WHEN THE Assembly's Public Safety Committee voted 12 days ago to approve the legalization and regulation of marijuana in California, knee-jerk reactions were sure to follow.
This was only a first step toward legislation, but San Mateo police Chief Susan Manheimer quickly described the looming possibility as "mind-boggling."
John Lovell, speaking for the California Peace Officers Association, said it was "the last thing our society needs."
It wasn't hard to envision lawmen up and down the state nodding in agreement.
The viewpoint is understandable. It is part of the internal wiring of police agencies. The War on Drugs declared by President Nixon in 1971 has spanned four decades and seven administrations.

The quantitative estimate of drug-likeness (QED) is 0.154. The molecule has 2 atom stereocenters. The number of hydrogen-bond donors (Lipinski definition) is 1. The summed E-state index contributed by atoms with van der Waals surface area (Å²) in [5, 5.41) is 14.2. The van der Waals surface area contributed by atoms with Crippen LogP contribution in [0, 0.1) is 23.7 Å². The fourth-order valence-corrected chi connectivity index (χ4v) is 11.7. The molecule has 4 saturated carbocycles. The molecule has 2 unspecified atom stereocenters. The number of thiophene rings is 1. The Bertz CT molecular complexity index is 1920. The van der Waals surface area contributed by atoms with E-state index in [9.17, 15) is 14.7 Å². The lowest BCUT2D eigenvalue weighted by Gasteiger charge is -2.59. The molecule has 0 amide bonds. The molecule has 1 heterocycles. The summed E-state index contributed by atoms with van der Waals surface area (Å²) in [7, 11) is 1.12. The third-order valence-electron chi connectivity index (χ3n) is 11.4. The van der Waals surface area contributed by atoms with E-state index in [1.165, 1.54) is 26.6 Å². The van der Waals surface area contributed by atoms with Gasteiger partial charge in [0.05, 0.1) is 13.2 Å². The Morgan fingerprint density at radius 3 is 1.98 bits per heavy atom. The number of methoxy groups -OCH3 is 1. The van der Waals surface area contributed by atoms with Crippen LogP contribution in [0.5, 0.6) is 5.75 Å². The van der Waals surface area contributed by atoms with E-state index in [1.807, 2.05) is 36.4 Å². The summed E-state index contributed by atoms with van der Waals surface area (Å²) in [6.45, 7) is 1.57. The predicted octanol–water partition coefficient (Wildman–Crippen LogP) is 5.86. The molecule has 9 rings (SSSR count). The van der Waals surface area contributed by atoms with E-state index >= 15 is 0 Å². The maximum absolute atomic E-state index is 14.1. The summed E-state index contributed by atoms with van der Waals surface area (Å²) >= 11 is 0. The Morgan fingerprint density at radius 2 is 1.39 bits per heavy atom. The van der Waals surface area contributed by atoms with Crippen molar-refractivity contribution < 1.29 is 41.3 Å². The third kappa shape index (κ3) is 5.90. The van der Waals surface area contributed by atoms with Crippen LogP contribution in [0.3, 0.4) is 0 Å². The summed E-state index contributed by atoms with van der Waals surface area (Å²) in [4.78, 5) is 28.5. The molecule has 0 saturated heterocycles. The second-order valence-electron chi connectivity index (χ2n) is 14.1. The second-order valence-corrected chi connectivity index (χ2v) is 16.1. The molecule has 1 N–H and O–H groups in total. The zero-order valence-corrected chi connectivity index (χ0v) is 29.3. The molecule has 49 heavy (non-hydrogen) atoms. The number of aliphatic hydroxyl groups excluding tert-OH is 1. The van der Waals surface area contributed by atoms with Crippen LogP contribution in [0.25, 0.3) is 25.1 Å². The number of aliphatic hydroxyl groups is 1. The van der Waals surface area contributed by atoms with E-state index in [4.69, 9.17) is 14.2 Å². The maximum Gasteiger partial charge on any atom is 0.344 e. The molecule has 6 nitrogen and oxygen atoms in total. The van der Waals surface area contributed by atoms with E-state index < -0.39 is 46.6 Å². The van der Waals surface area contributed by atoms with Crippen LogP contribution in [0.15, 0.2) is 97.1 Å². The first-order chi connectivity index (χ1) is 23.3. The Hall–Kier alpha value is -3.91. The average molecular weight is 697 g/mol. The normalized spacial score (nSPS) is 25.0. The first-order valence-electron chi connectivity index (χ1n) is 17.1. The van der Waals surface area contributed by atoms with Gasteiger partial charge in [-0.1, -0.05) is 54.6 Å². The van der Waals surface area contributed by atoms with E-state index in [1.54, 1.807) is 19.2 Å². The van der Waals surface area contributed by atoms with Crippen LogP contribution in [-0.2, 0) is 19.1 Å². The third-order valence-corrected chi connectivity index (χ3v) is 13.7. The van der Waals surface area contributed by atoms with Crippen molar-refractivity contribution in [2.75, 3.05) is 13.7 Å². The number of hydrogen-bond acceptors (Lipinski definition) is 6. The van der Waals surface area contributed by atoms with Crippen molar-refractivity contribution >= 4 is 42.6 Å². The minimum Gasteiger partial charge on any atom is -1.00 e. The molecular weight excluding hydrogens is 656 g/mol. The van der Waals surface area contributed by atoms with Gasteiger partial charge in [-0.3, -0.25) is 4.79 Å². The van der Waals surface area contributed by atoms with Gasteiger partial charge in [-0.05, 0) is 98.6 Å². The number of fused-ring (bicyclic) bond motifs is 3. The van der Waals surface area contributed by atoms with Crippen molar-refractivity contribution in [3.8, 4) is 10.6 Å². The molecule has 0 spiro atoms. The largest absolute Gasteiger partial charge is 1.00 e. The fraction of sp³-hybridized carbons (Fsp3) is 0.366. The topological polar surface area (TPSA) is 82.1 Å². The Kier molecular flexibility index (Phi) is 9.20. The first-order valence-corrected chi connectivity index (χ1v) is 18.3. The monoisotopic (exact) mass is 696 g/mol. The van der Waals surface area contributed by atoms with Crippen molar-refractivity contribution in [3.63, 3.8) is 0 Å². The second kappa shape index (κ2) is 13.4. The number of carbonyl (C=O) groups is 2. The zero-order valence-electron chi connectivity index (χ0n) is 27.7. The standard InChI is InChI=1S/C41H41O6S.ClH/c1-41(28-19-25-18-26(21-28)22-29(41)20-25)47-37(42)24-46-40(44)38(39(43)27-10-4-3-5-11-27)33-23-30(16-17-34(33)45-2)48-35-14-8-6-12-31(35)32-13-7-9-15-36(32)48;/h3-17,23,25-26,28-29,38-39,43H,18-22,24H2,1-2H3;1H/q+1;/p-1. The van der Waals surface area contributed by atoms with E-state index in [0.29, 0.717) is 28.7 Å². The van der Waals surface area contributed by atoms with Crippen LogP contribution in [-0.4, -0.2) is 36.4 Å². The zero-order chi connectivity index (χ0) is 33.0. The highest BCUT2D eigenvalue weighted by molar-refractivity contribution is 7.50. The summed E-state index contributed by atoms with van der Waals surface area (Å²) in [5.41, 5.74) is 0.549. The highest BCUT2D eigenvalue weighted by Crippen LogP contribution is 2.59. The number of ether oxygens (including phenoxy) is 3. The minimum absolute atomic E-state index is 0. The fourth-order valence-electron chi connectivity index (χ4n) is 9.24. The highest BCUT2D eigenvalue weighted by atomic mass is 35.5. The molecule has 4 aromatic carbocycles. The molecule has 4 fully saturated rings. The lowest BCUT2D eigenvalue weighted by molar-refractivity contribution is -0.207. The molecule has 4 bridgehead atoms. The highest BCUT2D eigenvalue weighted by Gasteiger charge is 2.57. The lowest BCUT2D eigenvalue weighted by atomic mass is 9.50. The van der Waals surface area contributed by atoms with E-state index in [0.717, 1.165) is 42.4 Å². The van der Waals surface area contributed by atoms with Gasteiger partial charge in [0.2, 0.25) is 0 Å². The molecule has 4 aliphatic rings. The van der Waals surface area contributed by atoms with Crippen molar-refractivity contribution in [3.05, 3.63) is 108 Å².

The thing is, it has failed. A far better idea is to legalize and regulate marijuana sales.
There are at least 1,500 current and former law enforcement professionals who agree. They are members of LEAP (Law Enforcement Against Prohibition), who base their opinions on years of experience.
Jack Cole, co-founder of the 8-year-old organization, is a retired New Jersey State Police lieutenant who served 12 of his 26 years on the job as an undercover narcotics cop. He describes the War on Drugs as "not only a dismal failure but a terribly destructive policy."